Commemoration of slavery in the US - Maxicours

Commemoration of slavery in the US

Objectifs
  • Découvrir un aspect de la notion d'étude territoire et mémoire
  • Approfondir ses connaissances sur l'histoire esclavagiste des États-Unis
Points clés
  • Le premier navire ayant emmené des esclaves aux États-Unis a débarqué en 1619.
  • Au total, ce sont pas moins de 600 000 Africains qui ont été arrachés à leur terre, et conduit de force pour travailler dans les plantations du Sud des États-Unis pour les propriétaires Blancs en recherche de main d'oeuvre à exploiter.
  • Cela dura jusqu'en 1865, quand Abraham Lincoln abolit l'esclavage en Amérique et mit ainsi fin aux sévices que ces personnes enduraient.
  • Les esclaves et leurs descendants ont façonné le paysage culturel et social de l'Amérique.
  • 13 % de la population américaine d'aujourd'hui est afro-américaine.
  • En 2019 a été commémorée pendant 3 jours l'arrivée de ce premier navire. C'est un devoir d'entretenir cette mémoire, pour ne pas oublier, et continuer de panser les plaies de cette période douloureuse de l'Histoire.

In 2019 the USA celebrated the beginning of slavery in North America as 400 years before, in August 1619, a British ship landed in Virginia with 20 slaves aboard. The story has it that about 350 people had been kidnapped from their villages in what is now Angola by Portuguese colonists, but as they were sailing towards Mexico they were intercepted by British pirates sailing on the White Lion, and the crew robbed part of the cargo, including the slaves who had not died during the crossing.

1. 246 Years of Slavery

Thousands of people gathered at Fort Hampton, Virginia, to commemorate the arrival of the first slaves in America, when the White Lion landed at a place then called Point Comfort (!). Though it is said that the first founders of the nation were the Pilgrim Fathers who arrived on the Mayflower in 1620, we must acknowledge that one year before a group of African slaves had set foot on the continent against their will, and their importance in the making of the nation must not be lessened. It is worth noting too that slaves had been imported from Africa to Bermuda before 1619.

The 400th anniversary is of course one of the most terrible moments in the history of the country as about 600,000 slaves were uprooted (from Senegal, Gambia, Angola, Mali, Gabon, Congo) and transported to America, a very long way from their families that they never saw again. There, they had to work on plantations (of sugar cane, tobacco, cotton, rice) for the Whites who needed workforce as the nation was beginning to grow. They did not know they would be slaves for a long time, 246 years, until 1865 when Abraham Lincoln decided to abolish slavery in America.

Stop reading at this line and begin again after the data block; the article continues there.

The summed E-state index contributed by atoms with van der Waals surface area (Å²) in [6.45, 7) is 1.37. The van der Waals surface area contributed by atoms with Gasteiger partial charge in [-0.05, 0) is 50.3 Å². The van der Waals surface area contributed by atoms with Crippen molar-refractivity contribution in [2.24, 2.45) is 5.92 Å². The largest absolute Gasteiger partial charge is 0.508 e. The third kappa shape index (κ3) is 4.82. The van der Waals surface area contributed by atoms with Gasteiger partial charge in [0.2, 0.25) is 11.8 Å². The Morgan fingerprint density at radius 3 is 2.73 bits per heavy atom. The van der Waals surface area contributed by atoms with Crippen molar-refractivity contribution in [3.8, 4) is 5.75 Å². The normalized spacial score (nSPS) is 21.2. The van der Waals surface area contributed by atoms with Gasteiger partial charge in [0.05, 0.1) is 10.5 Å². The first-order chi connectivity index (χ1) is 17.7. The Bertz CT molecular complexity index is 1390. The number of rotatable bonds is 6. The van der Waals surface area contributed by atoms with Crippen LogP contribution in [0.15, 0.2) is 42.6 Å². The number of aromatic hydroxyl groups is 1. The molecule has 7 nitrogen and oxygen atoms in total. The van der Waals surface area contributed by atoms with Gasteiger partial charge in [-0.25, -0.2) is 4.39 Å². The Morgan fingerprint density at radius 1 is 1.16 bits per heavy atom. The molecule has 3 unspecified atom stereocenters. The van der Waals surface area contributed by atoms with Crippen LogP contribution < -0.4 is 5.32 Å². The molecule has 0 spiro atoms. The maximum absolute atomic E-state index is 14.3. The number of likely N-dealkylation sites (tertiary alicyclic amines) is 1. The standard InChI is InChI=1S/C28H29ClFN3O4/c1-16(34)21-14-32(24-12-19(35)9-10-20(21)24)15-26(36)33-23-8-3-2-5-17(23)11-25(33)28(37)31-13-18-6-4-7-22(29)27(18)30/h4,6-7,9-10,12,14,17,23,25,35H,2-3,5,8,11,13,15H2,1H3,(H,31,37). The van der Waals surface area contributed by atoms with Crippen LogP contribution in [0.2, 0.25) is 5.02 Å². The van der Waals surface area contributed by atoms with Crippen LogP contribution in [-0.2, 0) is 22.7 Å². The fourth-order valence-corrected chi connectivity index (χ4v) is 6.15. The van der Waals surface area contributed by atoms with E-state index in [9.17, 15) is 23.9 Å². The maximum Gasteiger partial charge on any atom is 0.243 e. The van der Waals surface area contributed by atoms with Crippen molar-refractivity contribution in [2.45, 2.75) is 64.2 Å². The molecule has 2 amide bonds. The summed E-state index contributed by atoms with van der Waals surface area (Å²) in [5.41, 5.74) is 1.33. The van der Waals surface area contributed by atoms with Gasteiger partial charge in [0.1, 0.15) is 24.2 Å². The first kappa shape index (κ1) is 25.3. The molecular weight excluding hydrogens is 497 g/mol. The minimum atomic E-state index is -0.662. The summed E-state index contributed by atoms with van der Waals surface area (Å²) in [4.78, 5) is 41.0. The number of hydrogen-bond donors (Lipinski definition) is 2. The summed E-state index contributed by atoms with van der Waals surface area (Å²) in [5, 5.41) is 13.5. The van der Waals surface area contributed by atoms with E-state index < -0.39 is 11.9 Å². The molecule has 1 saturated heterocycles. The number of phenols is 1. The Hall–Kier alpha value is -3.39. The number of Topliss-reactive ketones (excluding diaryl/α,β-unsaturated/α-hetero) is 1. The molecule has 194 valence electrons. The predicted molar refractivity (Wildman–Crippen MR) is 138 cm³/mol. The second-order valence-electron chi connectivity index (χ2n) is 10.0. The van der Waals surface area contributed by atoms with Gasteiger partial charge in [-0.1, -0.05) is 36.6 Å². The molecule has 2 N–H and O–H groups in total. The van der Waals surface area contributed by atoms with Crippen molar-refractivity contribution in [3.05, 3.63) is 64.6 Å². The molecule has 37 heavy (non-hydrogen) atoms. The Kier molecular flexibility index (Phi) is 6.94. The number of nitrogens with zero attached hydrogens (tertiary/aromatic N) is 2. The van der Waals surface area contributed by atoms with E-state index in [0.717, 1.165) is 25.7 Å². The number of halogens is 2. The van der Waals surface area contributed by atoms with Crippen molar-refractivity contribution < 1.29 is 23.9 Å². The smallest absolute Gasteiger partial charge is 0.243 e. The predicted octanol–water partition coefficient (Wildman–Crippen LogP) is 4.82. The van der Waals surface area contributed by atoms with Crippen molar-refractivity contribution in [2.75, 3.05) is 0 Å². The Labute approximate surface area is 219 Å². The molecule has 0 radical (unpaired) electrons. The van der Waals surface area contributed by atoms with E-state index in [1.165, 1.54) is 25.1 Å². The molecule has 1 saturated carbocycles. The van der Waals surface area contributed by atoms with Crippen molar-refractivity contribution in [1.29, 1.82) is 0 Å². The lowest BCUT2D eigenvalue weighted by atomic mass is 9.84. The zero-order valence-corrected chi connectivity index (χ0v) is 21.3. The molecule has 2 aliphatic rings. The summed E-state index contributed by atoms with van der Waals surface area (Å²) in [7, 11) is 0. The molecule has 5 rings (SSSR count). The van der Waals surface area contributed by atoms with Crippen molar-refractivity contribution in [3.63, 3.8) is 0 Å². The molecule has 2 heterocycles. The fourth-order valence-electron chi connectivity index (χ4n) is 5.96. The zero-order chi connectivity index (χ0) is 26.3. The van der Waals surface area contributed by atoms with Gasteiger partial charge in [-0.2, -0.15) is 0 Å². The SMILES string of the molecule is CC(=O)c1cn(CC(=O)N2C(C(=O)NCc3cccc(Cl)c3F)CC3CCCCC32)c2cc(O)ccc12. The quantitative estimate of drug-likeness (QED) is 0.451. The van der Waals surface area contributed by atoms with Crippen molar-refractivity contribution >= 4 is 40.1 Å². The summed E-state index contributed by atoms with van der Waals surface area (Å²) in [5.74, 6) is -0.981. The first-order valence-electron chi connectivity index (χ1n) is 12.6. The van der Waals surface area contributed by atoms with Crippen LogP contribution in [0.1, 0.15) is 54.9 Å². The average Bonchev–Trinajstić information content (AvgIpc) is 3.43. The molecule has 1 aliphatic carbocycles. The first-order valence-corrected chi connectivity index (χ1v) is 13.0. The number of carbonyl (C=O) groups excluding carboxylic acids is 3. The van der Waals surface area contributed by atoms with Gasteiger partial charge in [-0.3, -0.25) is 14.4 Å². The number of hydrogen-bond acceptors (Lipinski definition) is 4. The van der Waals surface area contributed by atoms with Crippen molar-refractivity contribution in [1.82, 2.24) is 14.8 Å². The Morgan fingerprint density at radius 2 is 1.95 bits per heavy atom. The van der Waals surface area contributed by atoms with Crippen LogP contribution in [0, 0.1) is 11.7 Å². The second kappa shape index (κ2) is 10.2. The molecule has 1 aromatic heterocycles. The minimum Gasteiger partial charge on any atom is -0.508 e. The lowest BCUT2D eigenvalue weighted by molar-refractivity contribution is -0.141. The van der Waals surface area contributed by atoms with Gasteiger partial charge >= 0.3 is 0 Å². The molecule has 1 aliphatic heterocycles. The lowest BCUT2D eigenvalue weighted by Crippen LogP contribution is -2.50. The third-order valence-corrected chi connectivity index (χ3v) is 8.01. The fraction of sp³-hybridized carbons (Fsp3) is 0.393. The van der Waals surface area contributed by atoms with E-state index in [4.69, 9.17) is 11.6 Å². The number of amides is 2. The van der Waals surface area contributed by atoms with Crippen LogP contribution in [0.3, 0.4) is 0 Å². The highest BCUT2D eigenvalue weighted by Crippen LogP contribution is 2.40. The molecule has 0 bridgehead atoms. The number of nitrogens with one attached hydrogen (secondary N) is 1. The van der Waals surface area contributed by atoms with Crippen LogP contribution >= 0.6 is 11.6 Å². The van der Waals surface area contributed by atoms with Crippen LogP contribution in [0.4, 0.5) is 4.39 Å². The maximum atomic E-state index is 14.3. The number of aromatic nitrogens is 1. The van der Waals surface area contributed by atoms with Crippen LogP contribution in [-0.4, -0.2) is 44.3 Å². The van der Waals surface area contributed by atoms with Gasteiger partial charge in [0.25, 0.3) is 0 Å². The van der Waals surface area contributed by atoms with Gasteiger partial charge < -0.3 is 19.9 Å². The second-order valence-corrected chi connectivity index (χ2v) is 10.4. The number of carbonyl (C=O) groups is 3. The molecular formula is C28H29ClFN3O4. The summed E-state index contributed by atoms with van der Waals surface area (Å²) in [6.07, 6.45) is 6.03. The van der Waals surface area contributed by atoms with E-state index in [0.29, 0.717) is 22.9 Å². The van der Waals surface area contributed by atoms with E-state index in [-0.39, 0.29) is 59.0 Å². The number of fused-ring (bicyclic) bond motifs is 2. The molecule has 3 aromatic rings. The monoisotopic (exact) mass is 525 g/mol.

As Terry Brown, the first African American superintendent at Fort Monroe (the place where General Lee’s Confederate Army was stationed between 1831 and 1834) puts it:

They were enslaved for 246 years so they lived under the most oppressive conditions imaginable but they managed to reinvent themselves… They created new music and new art forms and new families. It’s one of the greatest stories and it’s amazing that they survived it.

They really managed to shape the cultural landscape of the country.

Today, African Americans represent about 13 % of the population and they deserve consideration for all the cruelties (like whipping, beating, mutilation, imprisonment) that were inflicted upon them during the years of slavery.

2. Commemoration Day

On 25 August 2019, thousands of people gathered in Hampton to whisper prayers for the enslaved Africans and for those who died during the voyage, and to send flower petals into the Chesapeake Bay. The atmosphere was tense and the people could feel the weight of the past on their shoulders.
There, they could remember and reflect on what had happened there 400 years before as conferences and lectures were given to explain the difficult situation that their ancestors had endured on the American soil.

The commemoration lasted three days and the last day of the program was designated as "Healing Day". Then, a bell rang continuously for four minutes as slavery started four centuries ago, and people across the country were invited to ring bells too so as to "capture the spirit of healing and reconciliation."

3. Conclusion

The history of America started with bonds and chains, and it is important to remember it, that is the reason why commemorations are necessary. They remind people where they come from and what happened before them. In the USA some people arrived on slave ships in tragic circumstances and they have managed to get rid of those chains and rise to occupy the most prestigious positions such as engineers, lawyers, doctors and even presidents.

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